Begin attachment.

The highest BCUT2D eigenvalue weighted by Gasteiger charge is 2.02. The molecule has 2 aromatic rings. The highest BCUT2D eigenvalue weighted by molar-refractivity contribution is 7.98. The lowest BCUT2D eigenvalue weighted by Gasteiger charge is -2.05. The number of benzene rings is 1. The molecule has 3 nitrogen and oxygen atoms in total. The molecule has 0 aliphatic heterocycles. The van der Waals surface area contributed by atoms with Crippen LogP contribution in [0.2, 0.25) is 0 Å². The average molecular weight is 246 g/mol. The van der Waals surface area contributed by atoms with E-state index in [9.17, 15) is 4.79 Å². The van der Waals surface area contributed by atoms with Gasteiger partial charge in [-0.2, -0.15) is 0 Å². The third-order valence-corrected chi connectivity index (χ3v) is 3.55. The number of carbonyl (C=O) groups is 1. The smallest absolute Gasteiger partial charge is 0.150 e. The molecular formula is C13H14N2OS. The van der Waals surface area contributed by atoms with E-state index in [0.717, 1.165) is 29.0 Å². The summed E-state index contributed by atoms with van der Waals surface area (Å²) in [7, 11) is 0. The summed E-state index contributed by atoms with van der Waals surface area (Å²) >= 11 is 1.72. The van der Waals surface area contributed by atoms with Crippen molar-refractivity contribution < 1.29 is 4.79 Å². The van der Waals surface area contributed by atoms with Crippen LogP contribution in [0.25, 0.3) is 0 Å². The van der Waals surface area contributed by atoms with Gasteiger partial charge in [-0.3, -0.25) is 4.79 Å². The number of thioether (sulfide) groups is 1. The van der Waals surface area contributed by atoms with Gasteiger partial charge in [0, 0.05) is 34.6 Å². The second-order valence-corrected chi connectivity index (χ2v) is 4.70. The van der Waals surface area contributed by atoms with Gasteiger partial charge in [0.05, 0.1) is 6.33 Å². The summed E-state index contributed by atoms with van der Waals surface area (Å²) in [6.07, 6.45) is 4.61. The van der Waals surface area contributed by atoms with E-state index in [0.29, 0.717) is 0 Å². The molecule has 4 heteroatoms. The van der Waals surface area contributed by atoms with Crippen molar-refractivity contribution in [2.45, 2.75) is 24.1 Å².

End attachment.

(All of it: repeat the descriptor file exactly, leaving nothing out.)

The highest BCUT2D eigenvalue weighted by Gasteiger charge is 2.02. The molecule has 2 aromatic rings. The highest BCUT2D eigenvalue weighted by molar-refractivity contribution is 7.98. The lowest BCUT2D eigenvalue weighted by Gasteiger charge is -2.05. The number of benzene rings is 1. The molecule has 3 nitrogen and oxygen atoms in total. The molecule has 0 aliphatic heterocycles. The van der Waals surface area contributed by atoms with Crippen LogP contribution in [0.2, 0.25) is 0 Å². The average molecular weight is 246 g/mol. The van der Waals surface area contributed by atoms with E-state index in [9.17, 15) is 4.79 Å². The van der Waals surface area contributed by atoms with Gasteiger partial charge in [-0.2, -0.15) is 0 Å². The third-order valence-corrected chi connectivity index (χ3v) is 3.55. The number of carbonyl (C=O) groups is 1. The smallest absolute Gasteiger partial charge is 0.150 e. The molecular formula is C13H14N2OS. The van der Waals surface area contributed by atoms with E-state index in [0.717, 1.165) is 29.0 Å². The summed E-state index contributed by atoms with van der Waals surface area (Å²) in [7, 11) is 0. The summed E-state index contributed by atoms with van der Waals surface area (Å²) >= 11 is 1.72. The van der Waals surface area contributed by atoms with Crippen molar-refractivity contribution < 1.29 is 4.79 Å². The van der Waals surface area contributed by atoms with Crippen LogP contribution in [0.25, 0.3) is 0 Å². The van der Waals surface area contributed by atoms with Gasteiger partial charge in [-0.3, -0.25) is 4.79 Å². The number of thioether (sulfide) groups is 1. The van der Waals surface area contributed by atoms with Gasteiger partial charge in [0, 0.05) is 34.6 Å². The second-order valence-corrected chi connectivity index (χ2v) is 4.70. The van der Waals surface area contributed by atoms with Gasteiger partial charge in [0.05, 0.1) is 6.33 Å². The summed E-state index contributed by atoms with van der Waals surface area (Å²) in [6.07, 6.45) is 4.61. The van der Waals surface area contributed by atoms with E-state index in [0.29, 0.717) is 0 Å². The molecule has 4 heteroatoms. The van der Waals surface area contributed by atoms with Crippen molar-refractivity contribution in [2.45, 2.75) is 24.1 Å².